If you have a medical appointment, call the healthcare provider and tell them that you have or may have COVID-19. This will help the healthcare provider’s office take steps to keep other people from getting infected or exposed.

Wear a facemask

You should wear a facemask when you are around other people (e.g., sharing a room or vehicle) or pets and before you enter a healthcare provider’s office. If you are not able to wear a facemask (for example, because it causes trouble breathing), then people who live with you should not stay in the same room with you, or they should wear a facemask if they enter your room.

Cover your coughs and sneezes

Cover your mouth and nose with a tissue when you cough or sneeze. Throw used tissues in a lined trash can. Immediately wash your hands with soap and water for at least 20 seconds or, if soap and water are not available, clean your hands with an alcohol-based hand sanitizer that contains at least 60% alcohol.

Clean your hands often

Wash your hands often with soap and water for at least 20 seconds, especially after blowing your nose, coughing, or sneezing; going to the bathroom; and before eating or preparing food. If soap and water are not readily available, use an alcohol-based hand sanitizer with at least 60% alcohol, covering all surfaces of your hands and rubbing them together until they feel dry.

Soap and water are the best option if hands are visibly dirty. Avoid touching your eyes, nose, and mouth with unwashed hands.

Avoid sharing personal household items

You should not share dishes, drinking glasses, cups, eating utensils, towels, or bedding with other people or pets in your home. After using these items, they should be washed thoroughly with soap and water.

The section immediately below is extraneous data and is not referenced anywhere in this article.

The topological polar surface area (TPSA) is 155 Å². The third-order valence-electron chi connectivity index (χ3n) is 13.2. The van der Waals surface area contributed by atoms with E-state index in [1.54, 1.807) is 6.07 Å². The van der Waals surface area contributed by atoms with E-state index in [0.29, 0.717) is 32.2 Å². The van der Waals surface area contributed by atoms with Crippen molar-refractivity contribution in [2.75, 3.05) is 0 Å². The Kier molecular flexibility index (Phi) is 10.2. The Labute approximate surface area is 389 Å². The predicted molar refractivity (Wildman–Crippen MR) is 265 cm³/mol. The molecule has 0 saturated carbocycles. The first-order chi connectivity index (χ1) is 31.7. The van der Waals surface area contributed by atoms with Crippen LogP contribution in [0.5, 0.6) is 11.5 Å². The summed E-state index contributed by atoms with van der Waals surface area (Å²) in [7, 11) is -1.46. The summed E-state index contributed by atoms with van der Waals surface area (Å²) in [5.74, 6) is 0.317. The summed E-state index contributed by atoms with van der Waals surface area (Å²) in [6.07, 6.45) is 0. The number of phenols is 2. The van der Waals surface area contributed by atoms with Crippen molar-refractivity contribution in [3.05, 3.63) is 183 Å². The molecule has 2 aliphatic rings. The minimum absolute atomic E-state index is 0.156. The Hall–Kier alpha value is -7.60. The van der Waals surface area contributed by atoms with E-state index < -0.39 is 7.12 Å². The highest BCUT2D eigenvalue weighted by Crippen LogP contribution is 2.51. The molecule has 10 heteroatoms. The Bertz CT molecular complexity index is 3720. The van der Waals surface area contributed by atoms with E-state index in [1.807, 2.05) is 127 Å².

Clean all “high-touch” surfaces every day

High touch surfaces include counters, tabletops, doorknobs, bathroom fixtures, toilets, phones, keyboards, tablets, and bedside tables. Also, clean any surfaces that may have blood, stool, or body fluids on them. Use a household cleaning spray or wipe, according to the label instructions. Labels contain instructions for safe and effective use of the cleaning product including precautions you should take when applying the product, such as wearing gloves and making sure you have good ventilation during use of the product.

Monitor your symptoms

Seek prompt medical attention if your illness is worsening (e.g., difficulty breathing). Before seeking care, call your healthcare provider and tell them that you have, or are being evaluated for, COVID-19. Put on a facemask before you enter the facility. These steps will help the healthcare provider’s office to keep other people in the office or waiting room from getting infected or exposed. Ask your healthcare provider to call the local or state health department. Persons who are placed under active monitoring or facilitated self-monitoring should follow instructions provided by their local health department or occupational health professionals, as appropriate.

If you have a medical emergency and need to call 911, notify the dispatch personnel that you have, or are being evaluated for COVID-19. If possible, put on a facemask before emergency medical services arrive.

Discontinuing home isolation

Patients with confirmed COVID-19 should remain under home isolation precautions until the risk of secondary transmission to others is thought to be low. The decision to discontinue home isolation precautions should be made on a case-by-case basis, in consultation with healthcare providers and state and local health departments.

According to the CDC even if you’re just sitting two rows away from someone with coronavirus on a plane, your chances of getting it are low.

RESOURCES:

Reporter:Taylor Petras
Writer:Derrick Shaw